Bryan Rotary Club met virtually on Friday, Feb. 19. Speakers Russ Davies and Kevin Maynard discussed the Bryan Development Foundation and how it is alive and thriving. Original Bryan Development members, fellow Rotarians George Brown and Tom Voigt, joined the conversation.
In 1976, the Bryan Development Corporation strived to enrich the City of Bryan square through collaboration with Heritage Ohio (heritageohio.org). Through their work, Bowling Green State University created the Ohio State Guideline Book, also called Historic District Guidelines Book. Using the book’s guidelines, the corporation and businesses revitalized the area around the square and returned the beauty of the original architecture. Companies collaborated by removing large, flashy signs and painting or renovating buildings; Uhlman’s and Ohio Gas removed their building façade to expose the original building.
For 45 years, the corporation advocated aesthetic projects by encouraging building owners and businesses around the square to keep the historic look, add celebration flags and use unobtrusive signage. The community has enjoyed the renovations that include the Bard Family Fountain and the bandstand — not to mention all of the seating and walking paths. The revitalization of the square has brought life to downtown.
Today, the Bryan Development Foundation, a merger of like-minded groups in 2020, has 18 board members and seven dedicated teams. The foundation’s mission is to enrich the Bryan community’s lives by encouraging economic activity, preservation, health, wealth and community pride. Working closely with the City of Bryan and the Bryan Area Chamber of Commerce, the foundation sponsors cleanup days, removes graffiti and creates events such as the Alive After 5 program. In collaboration with the chamber, they have offered entrepreneur seminars to assist members to adapt to the 21st century, such as a class on how to use QuickBooks.
The seven foundation teams consist of: building acquisition and renovation; business retention, expansion, attraction; business advisory team; finance/funding; infrastructure; marketing; and events. In November 2020, on the north side of the square, the Long Building Restoration Project began with other plans ready to be implemented.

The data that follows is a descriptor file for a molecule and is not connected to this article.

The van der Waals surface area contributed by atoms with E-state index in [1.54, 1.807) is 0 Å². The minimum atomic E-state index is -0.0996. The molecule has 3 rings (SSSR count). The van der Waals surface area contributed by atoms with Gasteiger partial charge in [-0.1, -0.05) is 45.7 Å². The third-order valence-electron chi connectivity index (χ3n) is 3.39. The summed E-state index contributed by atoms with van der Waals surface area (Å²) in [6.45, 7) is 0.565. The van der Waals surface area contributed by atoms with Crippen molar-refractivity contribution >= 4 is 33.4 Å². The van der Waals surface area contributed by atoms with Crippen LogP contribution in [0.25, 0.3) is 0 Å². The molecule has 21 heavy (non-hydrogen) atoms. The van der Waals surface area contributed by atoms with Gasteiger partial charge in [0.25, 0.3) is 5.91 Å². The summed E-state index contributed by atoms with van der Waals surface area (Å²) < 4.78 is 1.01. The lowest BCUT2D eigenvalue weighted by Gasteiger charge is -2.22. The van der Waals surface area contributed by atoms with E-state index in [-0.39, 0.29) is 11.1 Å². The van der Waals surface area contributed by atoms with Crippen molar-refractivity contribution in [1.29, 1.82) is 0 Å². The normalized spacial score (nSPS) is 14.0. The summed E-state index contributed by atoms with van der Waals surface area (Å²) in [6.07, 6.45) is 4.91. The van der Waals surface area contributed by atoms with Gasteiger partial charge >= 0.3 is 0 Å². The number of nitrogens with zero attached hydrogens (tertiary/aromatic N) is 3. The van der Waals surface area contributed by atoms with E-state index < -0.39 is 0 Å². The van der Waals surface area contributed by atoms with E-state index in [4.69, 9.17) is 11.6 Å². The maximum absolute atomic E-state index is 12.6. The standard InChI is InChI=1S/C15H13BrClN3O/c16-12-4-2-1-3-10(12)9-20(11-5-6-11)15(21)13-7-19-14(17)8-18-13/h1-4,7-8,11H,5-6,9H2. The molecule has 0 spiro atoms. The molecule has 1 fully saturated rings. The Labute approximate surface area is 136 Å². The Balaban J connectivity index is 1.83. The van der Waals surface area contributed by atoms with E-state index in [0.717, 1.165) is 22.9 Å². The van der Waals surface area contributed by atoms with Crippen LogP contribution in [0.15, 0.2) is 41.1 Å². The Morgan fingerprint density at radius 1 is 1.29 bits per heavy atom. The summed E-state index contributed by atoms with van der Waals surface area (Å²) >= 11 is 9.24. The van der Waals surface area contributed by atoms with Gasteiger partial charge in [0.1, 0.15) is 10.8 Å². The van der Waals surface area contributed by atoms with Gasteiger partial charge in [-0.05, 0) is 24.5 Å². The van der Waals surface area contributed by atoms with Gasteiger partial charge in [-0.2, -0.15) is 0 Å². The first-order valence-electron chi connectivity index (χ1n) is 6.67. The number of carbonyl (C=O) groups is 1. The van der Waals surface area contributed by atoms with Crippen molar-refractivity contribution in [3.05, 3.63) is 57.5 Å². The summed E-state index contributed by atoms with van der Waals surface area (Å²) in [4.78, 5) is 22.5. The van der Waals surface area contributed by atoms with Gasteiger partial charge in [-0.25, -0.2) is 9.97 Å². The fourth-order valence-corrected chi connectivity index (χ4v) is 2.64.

An ongoing economic activity is the Alive After 5 programs: These events promote functions around the square working with the city and the chamber. The health and wealth team is ensuring, and where needed, creating, pedestrian-friendly walkway initiatives and wealth opportunities by encouraging the entrepreneurial spirit.
The original Historic Guidelines Book was an excellent guide for 50 years, but commerce has changed in the 21st century. It is time Bryan adapted and allowed creativity to flourish with complementary downtown businesses. The Foundation has submitted numerous modifications to the city engineer’s historical code, to be forwarded, if approved, to the city attorney.
But the foundation can only do so much on its own, the speakers told the club. It takes a community to become involved through support as volunteers, donations, assisting fundraisers and identifying projects. Annual membership costs $65. Every resident of the City of Bryan has a unique contribution to ensure the foundation and city’s success. More information can be obtained from bryandevelopment.org. A copy of the original Historic District Guidelines Book is available at the Williams County Public Library.
Bryan Rotary Club thanked Davies and Maynard for their informative presentation and will donate a book in their honor to the Williams County Public Library. The club’s next virtual meeting will include guest speaker Chantel Dominique from Bloom Kid’s Closet. To join the virtual meeting, send an email to firstname.lastname@example.org.
(Information courtesy of Bryan Rotary Club)